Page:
2005: No.1 USC 34, No. 9 Notre Dame 31
Ask any Irish fan what game leaves the most haunting memories, and most will respond with Notre Dame’s 2005 defeat to USC, known to many as “Bush Push” Game. The loss was Ireland’s fourth straight against the Trojans and part of an eight straight win by Pete Carroll’s group, with both teams finishing in the top 10 in three meetings.
In the final game – providing the basis for the nickname of the game – Matt Leinart took a snap at the second-and-goal from the 1 yard line and bumped into the wall of Notre Dame’s defenders when he tried to slip for a touchdown. But Reggie Bush came in from the back and pushed Leinart forward to win a game – albeit controversial, even to this day – a touchdown. The match is Notre Dame’s most recent home game against the No. 1, which many Notre Dame fans want to progress with a win against Clemson on Saturday night.
1993: No.2 Notre Dame 31, No. 1 Florida State 24
Speaking of victories against the No. 1 team, Notre Dame’s last win was in 1993 against Florida State in one of the games dubbed “Game of the Century.” ESPN is holding its “College GameDay” event on the street for the first time before this fight, broadcast live from the Joyce Center on the Notre Dame campus.
Seminoles Bobby Bowden took a 9-0 streak to Notre Dame Stadium against Lou Holtz 9-0 Fighting Irish, who led 21-7 at halftime and led 31-17 in the fourth. Finally, Heisman Cup winning midfielder Charlie Ward steered his Florida State comeback effort, leading the Seminoles on a 49-yard scoring drive before the defense stopped Notre Dame’s subsequent possession. With less than a minute left and no time limit, Seminoles had the ball near midfield and Ward led them to the 14 yard line with three seconds remaining. His pass in the game’s final game was deflected in the end zone by Irish cornerback Shawn Wooden, and Notre Dame held on for a dramatic win, beating top-ranked Florida State.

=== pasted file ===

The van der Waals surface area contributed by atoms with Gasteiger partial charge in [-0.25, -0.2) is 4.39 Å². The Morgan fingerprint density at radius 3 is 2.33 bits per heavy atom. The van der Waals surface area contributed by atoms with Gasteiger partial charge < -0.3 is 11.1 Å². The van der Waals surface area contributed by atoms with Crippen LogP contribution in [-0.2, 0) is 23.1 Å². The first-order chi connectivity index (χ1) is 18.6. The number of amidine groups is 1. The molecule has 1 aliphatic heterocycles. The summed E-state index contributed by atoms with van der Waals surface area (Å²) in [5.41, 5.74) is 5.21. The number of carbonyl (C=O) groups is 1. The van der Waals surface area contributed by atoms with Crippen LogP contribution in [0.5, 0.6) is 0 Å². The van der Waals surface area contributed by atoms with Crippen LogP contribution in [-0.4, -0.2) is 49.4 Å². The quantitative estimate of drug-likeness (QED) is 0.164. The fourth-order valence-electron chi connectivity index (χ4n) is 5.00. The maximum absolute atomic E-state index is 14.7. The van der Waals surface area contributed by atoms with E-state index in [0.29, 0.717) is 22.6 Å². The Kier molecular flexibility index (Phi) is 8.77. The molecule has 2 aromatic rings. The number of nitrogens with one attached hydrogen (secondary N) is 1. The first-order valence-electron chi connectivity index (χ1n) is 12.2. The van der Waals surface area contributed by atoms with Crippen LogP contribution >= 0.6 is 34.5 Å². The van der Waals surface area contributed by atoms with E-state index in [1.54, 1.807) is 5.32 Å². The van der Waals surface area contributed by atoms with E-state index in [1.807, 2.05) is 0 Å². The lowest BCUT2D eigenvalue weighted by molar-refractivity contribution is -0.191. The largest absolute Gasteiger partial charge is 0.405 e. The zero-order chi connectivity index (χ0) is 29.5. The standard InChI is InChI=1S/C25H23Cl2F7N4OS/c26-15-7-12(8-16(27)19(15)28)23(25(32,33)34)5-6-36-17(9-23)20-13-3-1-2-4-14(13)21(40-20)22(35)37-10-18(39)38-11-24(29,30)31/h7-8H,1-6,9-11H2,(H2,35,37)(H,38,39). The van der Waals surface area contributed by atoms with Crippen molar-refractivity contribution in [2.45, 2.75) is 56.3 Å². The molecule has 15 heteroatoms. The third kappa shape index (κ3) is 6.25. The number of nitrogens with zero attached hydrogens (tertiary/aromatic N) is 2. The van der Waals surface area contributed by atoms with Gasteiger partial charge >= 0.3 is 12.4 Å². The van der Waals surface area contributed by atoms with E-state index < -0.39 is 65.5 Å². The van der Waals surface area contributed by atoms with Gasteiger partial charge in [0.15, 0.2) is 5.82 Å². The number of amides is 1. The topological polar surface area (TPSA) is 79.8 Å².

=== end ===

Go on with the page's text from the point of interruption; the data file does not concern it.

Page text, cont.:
1988: No. 4 Notre Dame 31, No. 1 Miami 30
One of the main games at Notre Dame Stadium in its long and storied history epic fight between Miami and Notre Dame Pitted against the independent college football – yes, Miami was independent at the time – the powerhouse program. With pregame war of words and close fights which is why the game is often referred to as “Catholic vs. Convict”, as well as the in-game intensity and constant shifting of momentum, this game has all the elements of big 5 marquee fighting.
Miami had seven turnovers in the game, including a first-half interception by Miami quarterback Steve Walsh to which Notre Dame defender Pat Terrell replied to score to give Ireland a 21-7 lead. But the Hurricanes came back and scored with less than a minute left in regulation to cut Ireland’s lead to 31-30 before an extra points effort. Head coach Jimmy Johnson threw all of his chips into the center of the table and went for a two-point conversion instead of opting to kick PAT that tied the game. Walsh sent a high pass into the corner of the end zone, but Terrell brushed off the pass and secured the win to keep Notre Dame’s hopes of winning the 11th national championship safe.
– Written by Juan Jose Rodriguez, who is part of the Athlon Contributor Network and a 2019 graduate of the University of Notre Dame. Rodriguez is an intern for Athlon during the summer of 2017 and worked for various media on campus, including as Editor in Chief Gramedia Magazine. Follow him on Twitter @ JuanJoseR02.
(Photo courtesy of Notre Dame Athletics)